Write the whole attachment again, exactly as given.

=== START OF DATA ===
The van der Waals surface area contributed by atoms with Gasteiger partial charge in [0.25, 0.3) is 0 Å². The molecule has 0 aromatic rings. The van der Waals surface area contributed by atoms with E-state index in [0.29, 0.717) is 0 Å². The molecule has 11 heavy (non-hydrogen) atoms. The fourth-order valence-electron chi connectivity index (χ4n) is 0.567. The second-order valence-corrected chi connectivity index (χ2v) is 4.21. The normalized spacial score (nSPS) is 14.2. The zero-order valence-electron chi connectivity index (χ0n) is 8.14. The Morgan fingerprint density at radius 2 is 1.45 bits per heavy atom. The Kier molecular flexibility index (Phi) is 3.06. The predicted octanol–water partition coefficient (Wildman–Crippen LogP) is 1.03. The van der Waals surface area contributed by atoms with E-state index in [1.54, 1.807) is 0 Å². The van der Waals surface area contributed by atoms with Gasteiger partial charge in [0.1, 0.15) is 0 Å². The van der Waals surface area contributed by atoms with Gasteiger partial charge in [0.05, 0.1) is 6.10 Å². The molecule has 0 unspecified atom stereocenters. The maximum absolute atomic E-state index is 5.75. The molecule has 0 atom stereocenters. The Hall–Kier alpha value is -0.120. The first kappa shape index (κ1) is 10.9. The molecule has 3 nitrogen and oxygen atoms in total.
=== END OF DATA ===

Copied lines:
The van der Waals surface area contributed by atoms with Gasteiger partial charge in [0.25, 0.3) is 0 Å². The molecule has 0 aromatic rings. The van der Waals surface area contributed by atoms with E-state index in [0.29, 0.717) is 0 Å². The molecule has 11 heavy (non-hydrogen) atoms. The fourth-order valence-electron chi connectivity index (χ4n) is 0.567. The second-order valence-corrected chi connectivity index (χ2v) is 4.21. The normalized spacial score (nSPS) is 14.2. The zero-order valence-electron chi connectivity index (χ0n) is 8.14. The Morgan fingerprint density at radius 2 is 1.45 bits per heavy atom. The Kier molecular flexibility index (Phi) is 3.06. The predicted octanol–water partition coefficient (Wildman–Crippen LogP) is 1.03. The van der Waals surface area contributed by atoms with E-state index in [1.54, 1.807) is 0 Å². The van der Waals surface area contributed by atoms with Gasteiger partial charge in [0.1, 0.15) is 0 Å². The van der Waals surface area contributed by atoms with Gasteiger partial charge in [0.05, 0.1) is 6.10 Å². The molecule has 0 unspecified atom stereocenters. The maximum absolute atomic E-state index is 5.75. The molecule has 0 atom stereocenters. The Hall–Kier alpha value is -0.120. The first kappa shape index (κ1) is 10.9. The molecule has 3 nitrogen and oxygen atoms in total.